28 Dec

News and Analyses, A Foreign Perspective


Our modern-day Massacre of the Innocents

Children all over the world are suffering as a result of the cruelty and inhumanity of adults

Paul Vallely


A cartoon from some years ago has lingered in my mind. It shows two adults chatting in a supermarket. One, pushing a trolley laden to the brim with booze, is saying: “Christmas. We only do it for the kids.” Yet if this celebration of the birth of one baby is a time for children, it can be so in a disturbing way.

Our modern Christmas celebrations tend to overlook the odd religious festival which the church commemorates on Monday. For all the cosy crib images of Christmas, there is one grim element to the story. The child born in the stable so affrights a man born in a palace that he orders mass murder. King Herod instructs his men to slaughter all boys under the age of two, in an attempt to eliminate the child whom wise men from the East say will become the King of the Jews. The day set aside to mark it is called the Massacre of the Innocents.

The story is in the present rather than the past tense because, when we look around the world, we see that it continues. All across the globe, innocent children are today paying the price of adult folly.

One of the most shocking images of 2015 reminds us of that. The body of three-year-old Aylan Kurdi – in his blue shorts and red shirt and new shoes – was washed up on a beach in Turkey in September, as his family tried desperately to flee the war in Syria. It was one photograph of one child. But it startled the world into an acknowledgement of the many other children who perish, caught up on the tide of adult events.

Children today live in two worlds. In one there has been unbelievable progress. Only half the number of children today die from malaria or diarrhoea than was the case a decade ago. But progress against natural disasters has been offset by those created by people. That other world is becoming more brutal for children, who pay a terrible price for the behaviour of the adults around them. Some of that comes from indifference and neglect.

Syria is a classic case. Of the 12 million people either killed or displaced, half are children – and yet the West has let the issue of Syria drift for more than four years with no serious diplomatic effort to address it until now. In Africa, the extent of the deaths from Ebola owed much to the West’s broken promises on building up healthcare in Sierra Leone, Liberia and Guinea; by contrast, in neighbouring Nigeria health systems were just strong enough to contain the spread………………………..


Those close to Bettie Jones, who was shot accidentally, and Quintonio Legrier call for action from mayor Rahm Emanuel after ‘police have failed us’

Janet Cooksey

Janet Cooksey listens to speakers talk about the deaths of her son Quintonio Legrier and Bettie Jones before the start of a vigil on Sunday in Chicago. Photograph: Tannen Maury/EPA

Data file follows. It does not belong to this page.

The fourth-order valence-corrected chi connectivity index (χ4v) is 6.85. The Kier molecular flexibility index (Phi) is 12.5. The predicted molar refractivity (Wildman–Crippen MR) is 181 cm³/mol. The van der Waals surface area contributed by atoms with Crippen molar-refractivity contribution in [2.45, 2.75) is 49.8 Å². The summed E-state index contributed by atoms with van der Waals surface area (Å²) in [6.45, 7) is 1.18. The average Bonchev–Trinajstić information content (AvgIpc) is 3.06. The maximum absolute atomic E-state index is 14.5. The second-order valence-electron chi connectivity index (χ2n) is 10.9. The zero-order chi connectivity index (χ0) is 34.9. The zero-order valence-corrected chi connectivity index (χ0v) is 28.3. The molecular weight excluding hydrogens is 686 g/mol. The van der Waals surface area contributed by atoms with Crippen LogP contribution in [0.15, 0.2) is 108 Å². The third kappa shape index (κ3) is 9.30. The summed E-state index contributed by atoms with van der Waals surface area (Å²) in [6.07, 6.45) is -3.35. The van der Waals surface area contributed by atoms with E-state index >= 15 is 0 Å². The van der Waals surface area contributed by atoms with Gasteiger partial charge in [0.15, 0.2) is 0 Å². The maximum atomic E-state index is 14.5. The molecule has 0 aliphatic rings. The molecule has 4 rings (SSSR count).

Family members of two people killed by Chicago police on Saturday demanded answers after police acknowledged that one of the victims was killed accidentally.

Chicago police fatally shot Bettie Jones, 55, and Quintonio Legrier, 19, around 4.25am while responding to a domestic disturbance call where they lived, said police.

On Saturday night, police said that Jones was “accidentally struck and tragically killed” in the shooting. Police said an officer’s weapon was discharged after police were “confronted by a combative subject”.

Legrier’s mother, Janet Cooksey, said at a press conference Sunday that the 19-year-old’s father called police while the two were arguing but said her son, an honor roll student, did not have a history of aggressive behavior. The father was with lawyers during the press conference, she said.

“When is the mayor going to help us?” Cooksey said. “The police have failed us.”

The crowd of supporters nodded their heads as Cooksey spoke about people in the neighborhood not being able to trust the Chicago police department, which is currently the subject of a Justice Department civil rights investigation.

“I would grieve for other mothers, other family members; now I’m grieving for myself,” said Cooksey. “When does it come to an end?”

She said her son ran the 2013 Chicago marathon for charity, but she was unable to attend because she was at work. Her voice cracked as she said now she will never get memories like that because her son is dead.

Legrier’s great aunt said people should not be hateful toward the police department, though it is hard to look at the badge when someone you love has been gunned down by an office. “I stand here because I love my nephew but I also stand for the other young teenagers who have got shot down in the streets like dogs,” Turner said………………….


As the homeless population has climbed in major metropolitan areas, anecdotal evidence suggests the number sleeping in airports has also grown

In a number of cities across the country, officials are now cracking down on that unspoken arrangement.

In a number of cities across the country, officials are now cracking down on an unspoken arrangement. Photograph: Saul Loeb/AFP/Getty Images

They’re warm. Safe. Open 24 hours. Accessible by public transportation. Uncrowded at night. And they don’t have limits on carrying your possessions with you.

For years, many homeless people have spent the night in airports between when the last evening flight lands and the first morning flight departs.

But in a number of cities across the country, officials are now cracking down on that unspoken arrangement.

“To meet our public safety mandate, we will close the LaGuardia terminal to all but ticketed passengers during late night hours,” the Port Authority of New York and New Jersey announced on 18 December, promising to arrest violators. Similar announcements were made earlier this year, including at Washington DC’s Reagan national airport in October and at Honolulu international airport in March.

As the number of homeless people has climbed in major metropolitan areas like Washington DC and New York City, there’s anecdotal evidence that the ranks of people sleeping in airports has similarly grown. One individual, according to Bloomberg, has even lived in LaGuardia for 20 years.